Interior design trends come and go, but some styles have the staying power to become classics. Two perfect examples are minimalism and industrial design. 

Minimalism is a cool, simple style, where less is definitely more. Industrial design is on the edgier side, with a love for things raw and repurposed. They might initially seem worlds apart, but beneath their surface differences lies a shared appreciation for authenticity. 

Looking to explore two other classic styles? Check out traditional vs transitional interior designs.

Minimalist Design

As mentioned, the minimalist aesthetic follows the less is more ideology. An art movement turned interior design aesthetic in the 60s and 70s, minimalist interiors strip design down to its essential quality, without excess. 


White bathtub and brick wall, shelves with gels and plants, marb

This is the core ethos of minimalist design. Clean, straight lines, simple shapes, and a lack of ornate detail. Decor is understated, with a few select pieces like a minimalist vase or a simple, elegant light fixture. It’s not about creating stark, empty spaces, but rather, choosing elements with care and purpose. 

Neutral Colour Palettes

Minimalism prefers monochromatic all the way. Think whites, beiges, and greys, working together to create a serene and calming environment. When colour is used, it’s done sparingly and deliberately.


Every piece in a minimalist space has a purpose. There’s no room for clutter or unnecessary items, and minimalism finds beauty in a sense of order. This could include a sleek, low-profile sofa in a neutral colour that’s complemented by a simple, geometric coffee table and perhaps a single piece of impactful artwork. 

Space & Light

Ample space and natural light bring an airy, open feel to a minimalist space and are key features of this style. Large windows, minimal window treatments, and mirrors are often used to enhance the sense of space.

Industrial Design

Industrial design is like the hip older sibling who knows how to mix rugged charm with a contemporary edge. Taking inspiration from the Industrial Revolution, this style originated from the need to convert old factories and industrial spaces into living quarters. It’s characterized by an often unfinished look and embraces a raw, warehousey vibe.

industrial living room

Exposed Elements

Exposed brick walls, concrete floors, high ceilings with visible ductwork, and bare pipes are all features of industrial design. These elements are not hidden like they are in most traditional styles, but are celebrated as part of the room’s character.

Raw Materials

Industrial design heavily relies on materials like wood and metal, often in their most unrefined state, to add texture and a sense of authenticity to the space.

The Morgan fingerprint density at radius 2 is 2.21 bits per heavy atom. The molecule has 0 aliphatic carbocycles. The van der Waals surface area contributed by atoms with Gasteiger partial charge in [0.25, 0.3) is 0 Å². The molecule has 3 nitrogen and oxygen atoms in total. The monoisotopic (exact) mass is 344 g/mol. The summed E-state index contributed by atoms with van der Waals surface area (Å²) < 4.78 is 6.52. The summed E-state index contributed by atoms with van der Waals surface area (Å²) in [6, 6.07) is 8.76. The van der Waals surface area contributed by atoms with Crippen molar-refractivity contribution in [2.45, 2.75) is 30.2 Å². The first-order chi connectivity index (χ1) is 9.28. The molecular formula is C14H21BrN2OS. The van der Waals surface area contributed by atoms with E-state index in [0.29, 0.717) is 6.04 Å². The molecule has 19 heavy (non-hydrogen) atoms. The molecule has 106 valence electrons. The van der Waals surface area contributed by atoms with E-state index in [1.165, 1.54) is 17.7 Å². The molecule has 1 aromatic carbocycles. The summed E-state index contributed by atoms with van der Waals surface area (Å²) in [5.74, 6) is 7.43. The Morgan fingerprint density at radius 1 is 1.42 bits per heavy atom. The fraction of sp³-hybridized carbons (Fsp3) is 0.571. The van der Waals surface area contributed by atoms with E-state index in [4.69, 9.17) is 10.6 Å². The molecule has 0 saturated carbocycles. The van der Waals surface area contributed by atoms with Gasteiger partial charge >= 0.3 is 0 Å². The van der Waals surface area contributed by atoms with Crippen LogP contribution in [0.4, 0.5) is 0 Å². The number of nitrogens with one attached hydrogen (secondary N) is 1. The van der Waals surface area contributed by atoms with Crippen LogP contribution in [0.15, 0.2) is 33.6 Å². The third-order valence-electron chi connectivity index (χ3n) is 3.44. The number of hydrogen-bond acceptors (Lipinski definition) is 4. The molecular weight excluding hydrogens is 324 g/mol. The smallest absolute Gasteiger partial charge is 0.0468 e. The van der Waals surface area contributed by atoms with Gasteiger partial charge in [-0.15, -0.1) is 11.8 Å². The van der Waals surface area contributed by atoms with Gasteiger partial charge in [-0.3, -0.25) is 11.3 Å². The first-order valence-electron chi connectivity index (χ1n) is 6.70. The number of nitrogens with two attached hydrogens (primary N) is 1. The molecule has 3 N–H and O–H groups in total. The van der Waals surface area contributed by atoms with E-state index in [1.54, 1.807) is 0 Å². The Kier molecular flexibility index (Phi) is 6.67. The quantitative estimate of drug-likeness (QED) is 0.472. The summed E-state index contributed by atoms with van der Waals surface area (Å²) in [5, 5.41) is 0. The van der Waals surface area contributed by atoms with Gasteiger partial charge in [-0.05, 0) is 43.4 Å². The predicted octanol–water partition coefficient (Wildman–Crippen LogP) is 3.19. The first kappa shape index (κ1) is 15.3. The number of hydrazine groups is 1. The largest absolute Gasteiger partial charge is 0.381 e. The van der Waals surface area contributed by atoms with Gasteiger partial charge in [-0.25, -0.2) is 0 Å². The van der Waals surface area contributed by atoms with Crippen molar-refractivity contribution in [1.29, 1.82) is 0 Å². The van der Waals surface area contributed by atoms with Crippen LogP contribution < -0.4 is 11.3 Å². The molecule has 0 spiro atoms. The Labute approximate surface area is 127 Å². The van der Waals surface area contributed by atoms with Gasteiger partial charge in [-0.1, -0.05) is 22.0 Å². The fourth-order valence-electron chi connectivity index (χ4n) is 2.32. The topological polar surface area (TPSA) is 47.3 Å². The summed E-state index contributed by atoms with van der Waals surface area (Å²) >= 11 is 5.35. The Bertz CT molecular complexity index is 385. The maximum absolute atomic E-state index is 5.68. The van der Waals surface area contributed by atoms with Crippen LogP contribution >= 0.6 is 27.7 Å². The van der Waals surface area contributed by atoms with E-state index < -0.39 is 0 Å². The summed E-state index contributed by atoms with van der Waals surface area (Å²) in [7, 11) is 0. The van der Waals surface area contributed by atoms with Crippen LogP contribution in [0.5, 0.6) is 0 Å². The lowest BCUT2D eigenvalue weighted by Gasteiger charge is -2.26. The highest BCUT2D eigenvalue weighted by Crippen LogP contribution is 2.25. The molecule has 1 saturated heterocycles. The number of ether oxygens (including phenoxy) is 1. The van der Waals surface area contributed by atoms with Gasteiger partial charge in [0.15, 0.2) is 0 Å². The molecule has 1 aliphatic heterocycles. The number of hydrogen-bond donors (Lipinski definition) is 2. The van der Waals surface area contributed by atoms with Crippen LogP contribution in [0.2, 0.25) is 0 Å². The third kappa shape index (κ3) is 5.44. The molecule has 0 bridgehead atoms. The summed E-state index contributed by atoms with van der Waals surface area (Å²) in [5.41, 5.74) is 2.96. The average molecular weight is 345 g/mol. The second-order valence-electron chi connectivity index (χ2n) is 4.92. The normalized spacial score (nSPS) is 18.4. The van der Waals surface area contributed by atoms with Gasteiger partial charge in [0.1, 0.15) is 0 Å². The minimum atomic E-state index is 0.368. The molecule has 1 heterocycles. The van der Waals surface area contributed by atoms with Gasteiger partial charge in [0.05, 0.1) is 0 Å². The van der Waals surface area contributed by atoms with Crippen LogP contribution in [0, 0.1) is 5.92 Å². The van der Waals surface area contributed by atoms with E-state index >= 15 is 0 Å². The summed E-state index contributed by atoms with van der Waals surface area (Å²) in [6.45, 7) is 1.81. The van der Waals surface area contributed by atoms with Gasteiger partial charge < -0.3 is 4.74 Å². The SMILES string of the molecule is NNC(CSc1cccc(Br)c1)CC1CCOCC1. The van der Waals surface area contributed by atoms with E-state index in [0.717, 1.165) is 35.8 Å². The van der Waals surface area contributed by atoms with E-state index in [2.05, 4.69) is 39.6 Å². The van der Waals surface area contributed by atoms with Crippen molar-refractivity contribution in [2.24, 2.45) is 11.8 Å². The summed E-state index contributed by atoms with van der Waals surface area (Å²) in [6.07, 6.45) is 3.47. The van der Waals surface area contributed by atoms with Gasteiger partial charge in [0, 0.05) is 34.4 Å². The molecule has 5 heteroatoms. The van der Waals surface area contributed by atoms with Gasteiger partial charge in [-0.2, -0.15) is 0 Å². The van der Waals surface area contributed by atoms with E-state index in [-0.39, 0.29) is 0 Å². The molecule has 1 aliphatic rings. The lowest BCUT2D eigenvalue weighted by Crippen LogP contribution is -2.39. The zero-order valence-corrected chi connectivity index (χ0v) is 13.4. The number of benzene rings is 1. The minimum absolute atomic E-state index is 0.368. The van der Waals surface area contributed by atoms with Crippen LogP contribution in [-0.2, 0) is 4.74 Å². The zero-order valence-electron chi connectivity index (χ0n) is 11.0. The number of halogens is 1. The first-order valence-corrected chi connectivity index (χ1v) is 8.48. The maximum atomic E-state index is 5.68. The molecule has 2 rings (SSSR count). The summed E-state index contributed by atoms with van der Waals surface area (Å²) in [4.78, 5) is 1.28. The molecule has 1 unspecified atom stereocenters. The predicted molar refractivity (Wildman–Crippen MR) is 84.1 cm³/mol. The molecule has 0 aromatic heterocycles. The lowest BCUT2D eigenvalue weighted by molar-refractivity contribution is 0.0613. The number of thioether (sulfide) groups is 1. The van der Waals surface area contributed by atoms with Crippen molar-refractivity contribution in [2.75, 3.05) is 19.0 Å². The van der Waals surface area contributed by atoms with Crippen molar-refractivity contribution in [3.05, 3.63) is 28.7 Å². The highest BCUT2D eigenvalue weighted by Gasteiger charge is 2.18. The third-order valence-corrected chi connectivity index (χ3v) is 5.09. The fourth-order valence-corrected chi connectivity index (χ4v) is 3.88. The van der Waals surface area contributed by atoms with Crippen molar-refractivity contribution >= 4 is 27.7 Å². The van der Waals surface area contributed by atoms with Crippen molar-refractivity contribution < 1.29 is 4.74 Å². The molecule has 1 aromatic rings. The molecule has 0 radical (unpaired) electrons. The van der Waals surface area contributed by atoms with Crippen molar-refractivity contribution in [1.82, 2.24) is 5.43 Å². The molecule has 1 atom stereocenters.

Muted Colour Palettes

The colour schemes in Industrial design are often muted and earthy. You’ll find a lot of greys, blacks, and whites that are complemented by the natural colours of wood and metal. 

Industrial Furniture & Fixtures

Lighting is a big deal in industrial spaces. Bare bulbs, pendant lights in metal finishes, or floor lamps with an edgy look are typically used in this design. 

Furniture often has a rough-hewn quality to it, like a reclaimed wood table or metal stools. Shelving tends to be open and made of metal or rustic wood, which adds to the openness of the space.

Minimalism & Industrial Design Comparison 

While minimalism and industrial design are distinct in their own right, they do share some common ground.


industrial bedroom
  • Simplicity & Functionality: Both styles are rooted in a love for the simple and the functional. Minimalism achieves this through stripped-down design and industrial through its no-frills, utilitarian approach.
  • Neutral Colour Schemes: Minimalism and industrial design both lean towards neutral palettes – whites, greys, creams, beiges, and earth tones.
  • Uncluttered Spaces: Each piece of furniture and decor is chosen purposefully and thoughtfully to create spaces that feel uncluttered and focused.
  • Raw Materials & Textures: There’s a mutual appreciation for raw materials in both styles. Minimalism loves the sleekness of polished wood and the smoothness of metal, while industrial design often leaves these materials in a more natural, rugged state.


Seating area with an armchair in a modern beige living room
  • Space & Aesthetics: Minimalism thrives on simplicity to create open, airy spaces. In contrast, industrial design embraces a more rugged aesthetic by celebrating the beauty of exposed elements and structural details.
  • Tranquillity vs. Rawness: Minimalist design is all about creating a sense of tranquillity and order, whereas industrial design has a raw, edgy vibe that’s full of character.
  • Approach to Decor & Furnishings: When it comes to decor, minimalism opts for fewer, more purposeful pieces. Industrial design isn’t afraid to mix old and new items, often resulting in a highly curated feel.

While minimalism and industrial design approach space and aesthetics differently, their core principles of simplicity, functionality, and a love for authentic materials make them surprisingly compatible.

If you’re trying to decide between the two, it doesn’t necessarily have to be a choice between one or the other. Embracing elements from both minimalism and industrial design can create unique, personalized environments that resonate with your style!

Considering a style update in your home? Contact Unshelf Design today!